As an example, as a young software engineer, I worked on a project that was 25 years old. Suddenly, after decades of alterations where the only requirements were someone walking into the lab and saying, "Wouldn't it be nice if..." would have to conform to a process to meet a business need. The design was ad hoc. The software development plan didn't exist. This same software was being sold to other companies in the 1990s at $25,000 U.S. per license - and we didn't even have license tracking aside from an Excel spreadsheet. Suddenly, we were required to conform to a software process and the hard work began even as people continued walking downstairs and continued saying, "Wouldn't it be nice if..."

Fortunately, the Culture of Technical Debt was put in it's place by an organizational decision to minimize creation of technical debt while paying me to remove it. Documentation. Coding standards. Configuration Management. Process. Relaxing of business pressures for a period. Testing. It was a painful process from my end of things, but it was worthwhile. Since then I've been working technical debt issues just about everywhere I've been. Modernizing legacy code has been my bread and butter for most of my career. 

So, your software sucks. Technical debt sucks. If you're reading this, you likely already know that. But there is opportunity with technical debt. Consider how much it costs to remove the technical debt of a project against creating a modern project that does what is needed, or revitalizing a project. A developer or engineer might be able to do create something with significantly less technical debt (by doing things properly with management support) than supporting the technical debt that is holding the present project back.

There is opportunity when it comes to technical debt. It can prove an incentive to leapfrog and get ahead. 

And sometimes, because of business needs, the technical debt grows. 

Why Your Software Sucks: Intro

Frustration (was: threesixtyfive | day 244)Your software does suck. You may not think it does which is exactly why it sucks. Of course, no one means for it to suck - I have yet to hear someone, either in business or software engineering/development, say, "We require this software to suck". Invariably, it does, and sucky software has kept me employed for decades. Some of it I got to fix. Some of it I got to redesign. Some of it continued to suck, some of it sucked more and some sucked less.

But yes, software sucks.

Two articles worth reading on this are 'Why the Great Glitch of July 8th Should Scare You' and 'Everything is Broken'.

Why does software suck? We have terms for why software sucks - that's how much we know it sucks. It falls down to:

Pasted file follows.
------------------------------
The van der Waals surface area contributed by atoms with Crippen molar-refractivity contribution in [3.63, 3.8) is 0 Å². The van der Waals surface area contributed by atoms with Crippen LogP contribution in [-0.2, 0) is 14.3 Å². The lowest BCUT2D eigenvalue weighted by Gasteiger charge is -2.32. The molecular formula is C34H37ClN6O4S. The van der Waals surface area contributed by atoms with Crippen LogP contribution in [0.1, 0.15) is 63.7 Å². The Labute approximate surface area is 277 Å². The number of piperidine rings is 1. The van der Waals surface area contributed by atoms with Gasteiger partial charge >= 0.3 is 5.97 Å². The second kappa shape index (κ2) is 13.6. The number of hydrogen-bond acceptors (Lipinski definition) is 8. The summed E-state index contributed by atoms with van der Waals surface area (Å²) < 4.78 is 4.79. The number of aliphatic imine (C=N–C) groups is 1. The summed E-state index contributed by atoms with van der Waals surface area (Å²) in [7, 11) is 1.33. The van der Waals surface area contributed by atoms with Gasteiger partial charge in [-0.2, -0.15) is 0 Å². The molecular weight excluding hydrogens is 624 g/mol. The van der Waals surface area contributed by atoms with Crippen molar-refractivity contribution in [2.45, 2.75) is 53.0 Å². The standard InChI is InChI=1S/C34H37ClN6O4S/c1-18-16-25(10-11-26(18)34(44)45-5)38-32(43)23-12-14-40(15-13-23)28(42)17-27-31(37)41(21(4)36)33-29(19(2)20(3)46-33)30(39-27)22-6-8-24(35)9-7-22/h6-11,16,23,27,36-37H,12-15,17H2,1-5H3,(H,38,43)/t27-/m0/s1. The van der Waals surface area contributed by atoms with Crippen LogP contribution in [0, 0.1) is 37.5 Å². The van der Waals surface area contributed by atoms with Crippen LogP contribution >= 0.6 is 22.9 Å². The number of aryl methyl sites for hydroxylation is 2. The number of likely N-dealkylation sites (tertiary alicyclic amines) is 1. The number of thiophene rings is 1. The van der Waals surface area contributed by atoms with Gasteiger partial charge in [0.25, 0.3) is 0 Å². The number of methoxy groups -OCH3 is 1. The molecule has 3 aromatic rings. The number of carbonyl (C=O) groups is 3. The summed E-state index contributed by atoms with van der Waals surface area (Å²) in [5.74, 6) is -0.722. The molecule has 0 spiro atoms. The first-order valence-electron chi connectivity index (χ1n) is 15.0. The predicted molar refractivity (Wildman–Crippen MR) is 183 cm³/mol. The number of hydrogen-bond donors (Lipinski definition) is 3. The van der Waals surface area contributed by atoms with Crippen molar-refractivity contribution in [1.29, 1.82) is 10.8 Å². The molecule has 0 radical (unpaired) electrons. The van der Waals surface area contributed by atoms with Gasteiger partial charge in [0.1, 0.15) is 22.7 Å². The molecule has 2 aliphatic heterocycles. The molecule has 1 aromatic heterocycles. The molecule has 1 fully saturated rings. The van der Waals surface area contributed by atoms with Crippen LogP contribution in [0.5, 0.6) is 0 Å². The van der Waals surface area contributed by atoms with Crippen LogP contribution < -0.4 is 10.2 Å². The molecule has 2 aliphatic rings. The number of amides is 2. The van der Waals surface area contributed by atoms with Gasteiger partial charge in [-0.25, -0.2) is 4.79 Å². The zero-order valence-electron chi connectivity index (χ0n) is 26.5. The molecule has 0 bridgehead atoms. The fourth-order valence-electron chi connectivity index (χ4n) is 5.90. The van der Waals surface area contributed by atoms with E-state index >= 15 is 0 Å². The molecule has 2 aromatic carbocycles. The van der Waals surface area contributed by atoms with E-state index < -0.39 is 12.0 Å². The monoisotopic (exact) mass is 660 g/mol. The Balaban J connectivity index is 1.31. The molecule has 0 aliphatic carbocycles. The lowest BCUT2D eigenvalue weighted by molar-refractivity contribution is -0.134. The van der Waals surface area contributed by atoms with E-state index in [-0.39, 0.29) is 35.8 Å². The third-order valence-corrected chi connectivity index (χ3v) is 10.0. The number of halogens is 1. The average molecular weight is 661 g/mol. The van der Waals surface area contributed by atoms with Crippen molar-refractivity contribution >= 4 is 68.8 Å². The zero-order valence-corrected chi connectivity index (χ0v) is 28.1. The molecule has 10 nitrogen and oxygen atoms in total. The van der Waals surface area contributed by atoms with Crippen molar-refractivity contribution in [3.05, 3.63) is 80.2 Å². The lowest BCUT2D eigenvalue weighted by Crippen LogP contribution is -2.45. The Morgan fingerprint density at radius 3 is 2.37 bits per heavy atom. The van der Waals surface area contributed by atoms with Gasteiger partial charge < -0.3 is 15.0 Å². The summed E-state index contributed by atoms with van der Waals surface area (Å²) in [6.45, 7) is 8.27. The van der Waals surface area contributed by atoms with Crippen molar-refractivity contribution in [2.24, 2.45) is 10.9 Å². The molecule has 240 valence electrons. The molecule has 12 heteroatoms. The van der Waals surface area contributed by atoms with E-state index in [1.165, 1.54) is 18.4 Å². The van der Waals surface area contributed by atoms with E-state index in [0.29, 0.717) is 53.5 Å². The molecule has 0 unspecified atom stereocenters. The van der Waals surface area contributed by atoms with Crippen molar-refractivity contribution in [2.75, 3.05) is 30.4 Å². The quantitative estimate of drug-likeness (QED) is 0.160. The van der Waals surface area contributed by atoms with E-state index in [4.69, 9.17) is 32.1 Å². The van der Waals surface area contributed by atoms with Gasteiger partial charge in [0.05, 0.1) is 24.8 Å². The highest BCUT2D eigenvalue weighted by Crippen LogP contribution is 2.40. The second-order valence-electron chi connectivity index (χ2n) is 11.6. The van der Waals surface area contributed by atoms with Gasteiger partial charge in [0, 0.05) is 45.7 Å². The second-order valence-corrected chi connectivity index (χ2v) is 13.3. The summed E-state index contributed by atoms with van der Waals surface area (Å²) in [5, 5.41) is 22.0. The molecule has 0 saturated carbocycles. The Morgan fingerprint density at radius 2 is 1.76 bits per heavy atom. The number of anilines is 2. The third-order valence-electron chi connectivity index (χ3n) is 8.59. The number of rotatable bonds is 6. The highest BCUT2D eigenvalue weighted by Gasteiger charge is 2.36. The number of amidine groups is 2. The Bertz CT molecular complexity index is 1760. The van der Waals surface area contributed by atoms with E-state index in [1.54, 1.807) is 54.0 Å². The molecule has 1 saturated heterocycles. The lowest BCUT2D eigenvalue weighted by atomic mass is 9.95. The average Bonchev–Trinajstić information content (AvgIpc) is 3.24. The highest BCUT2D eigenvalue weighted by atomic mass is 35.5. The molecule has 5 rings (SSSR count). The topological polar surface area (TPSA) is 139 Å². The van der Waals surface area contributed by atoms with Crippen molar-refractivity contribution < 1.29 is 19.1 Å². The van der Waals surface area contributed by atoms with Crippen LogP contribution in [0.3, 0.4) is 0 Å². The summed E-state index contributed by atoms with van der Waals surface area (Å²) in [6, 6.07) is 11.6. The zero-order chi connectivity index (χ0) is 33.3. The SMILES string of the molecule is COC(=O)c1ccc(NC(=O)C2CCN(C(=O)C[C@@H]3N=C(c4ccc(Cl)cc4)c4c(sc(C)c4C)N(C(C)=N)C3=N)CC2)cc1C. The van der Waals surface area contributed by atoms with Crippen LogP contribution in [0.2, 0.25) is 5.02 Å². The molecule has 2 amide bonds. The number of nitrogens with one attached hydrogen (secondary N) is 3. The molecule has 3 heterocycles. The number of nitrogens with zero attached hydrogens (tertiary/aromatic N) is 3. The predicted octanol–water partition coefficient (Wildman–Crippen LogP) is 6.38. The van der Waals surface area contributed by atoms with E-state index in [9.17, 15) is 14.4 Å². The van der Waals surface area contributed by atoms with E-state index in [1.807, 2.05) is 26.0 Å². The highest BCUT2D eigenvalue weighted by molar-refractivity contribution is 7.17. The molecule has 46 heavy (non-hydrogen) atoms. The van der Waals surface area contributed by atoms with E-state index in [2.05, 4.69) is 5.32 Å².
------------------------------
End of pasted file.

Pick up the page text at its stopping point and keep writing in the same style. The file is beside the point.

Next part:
• Technical Debt: This is the result of business and developer decisions to do things quickly instead of properly in the hope that they will fix them someday (if they're even aware). This is a big one for startups as they enter their sustainable phases. In my experience, this issue tends to be enforced by management, and later on the software engineers who did not create the debt are forced to pay for it. The original people who worked on the code have probably moved on to that greener pasture across the fence.
  • Complexity: Aside from NASA and whatever commercial ventures are going into space, software does not exist in a vacuum. Further, users almost always use the software in ways in which it was not designed for. In an increasingly software 'rich' world, this is almost always a problem.
  • Not Fixing Real Problems: I've heard phrases along the lines of, 'Chasing the Shiney' so many times and yet it always surprises me how the Shiney is never the underlying issue that needs to be addressed. At one particular company I worked for, we hated when our management flew anywhere because they'd read the magazines on the planes and think that they had a grasp on what was wrong. They trusted the magazine article more than they trusted their own people. 

Almost all of this could be fixed by better software engineering practices combined with management actually trusting the people they hired to think about these things and acting on what is being said, but that requires a culture shift. The bad news is that the software will still suck and that it will be more expensive. The good news is that the software will suck less and be less expensive to maintain in the long run.